Then there was the Expo in which there are shorter sessions that introduced various topics and speakers introduce the research or projects they were working on to conference attendees. For this year’s conference, NYCMER shared a YouTube playlist as an introduction to this year’s Expo (I included a link of the playlist in the list below). When I attended the Expo, I attended the one called Squash the Museum. Danaleah Schoenfuss and Sonya Ochshorn discussed the current workplace structure that are still in place in many museums, and presented a range of alternative structures such as flat management, worker co-ops, and delayering processes both as a thought experiment but also as steps for creating lasting change.
The fourth and final session I attended was called Making Institutional Change. Braden Paynter (Director, Methodology and Practice at the International Coalition of Sites of Conscience) and Tramia Jackson (Senior Coordinator, Science Research Mentoring Consortium at the American Museum of Natural History). This session shared two frameworks to help participants, the first to analyze challenges and the second to create strategic processes for change. Drawing on the experience of the International Coalition of Sites of Conscience and the Science Research Mentoring Consortium participants won’t have all of the answers, but they will have better questions to begin revealing them. The goal of the session was to provide basic tools for our own institutional change. When working on making institutional change, it is important to remember to:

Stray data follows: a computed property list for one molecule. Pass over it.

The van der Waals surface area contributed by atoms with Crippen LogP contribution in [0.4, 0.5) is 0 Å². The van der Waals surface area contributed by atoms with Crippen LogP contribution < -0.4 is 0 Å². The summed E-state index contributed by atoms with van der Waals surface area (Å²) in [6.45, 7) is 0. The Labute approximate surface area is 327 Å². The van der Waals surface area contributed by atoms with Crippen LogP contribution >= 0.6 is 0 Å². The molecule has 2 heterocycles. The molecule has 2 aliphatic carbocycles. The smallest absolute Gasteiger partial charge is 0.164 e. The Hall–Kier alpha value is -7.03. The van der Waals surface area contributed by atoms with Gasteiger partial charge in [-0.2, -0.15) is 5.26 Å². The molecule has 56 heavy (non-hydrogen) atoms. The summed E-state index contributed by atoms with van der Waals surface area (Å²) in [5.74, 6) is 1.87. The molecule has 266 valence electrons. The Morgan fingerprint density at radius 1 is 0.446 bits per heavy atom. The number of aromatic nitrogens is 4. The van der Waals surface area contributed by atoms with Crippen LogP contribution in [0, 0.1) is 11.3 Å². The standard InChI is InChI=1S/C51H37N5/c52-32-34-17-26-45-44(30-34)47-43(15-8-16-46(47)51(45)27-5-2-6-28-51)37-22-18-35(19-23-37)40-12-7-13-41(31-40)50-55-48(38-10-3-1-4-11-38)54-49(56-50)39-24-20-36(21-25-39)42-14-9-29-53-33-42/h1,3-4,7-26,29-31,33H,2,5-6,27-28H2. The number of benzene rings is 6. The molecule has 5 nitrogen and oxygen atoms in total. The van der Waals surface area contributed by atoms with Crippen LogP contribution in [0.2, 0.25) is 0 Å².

-What is your why?
-Where are your concerns in your institution?
-find allies and build partnerships
Grow collective and individual knowledge
-continue to build your knowledge about the issue
Small acts of change
-within your purview and your allies, begin applying knowledge and making small changes
Paynter and Jackson also pointed out that it is important to take breaks and celebrate your accomplishments. I really enjoyed this year’s NYCMER virtual conference, and stay tuned for more resources as I continue to participate in NYCMER events.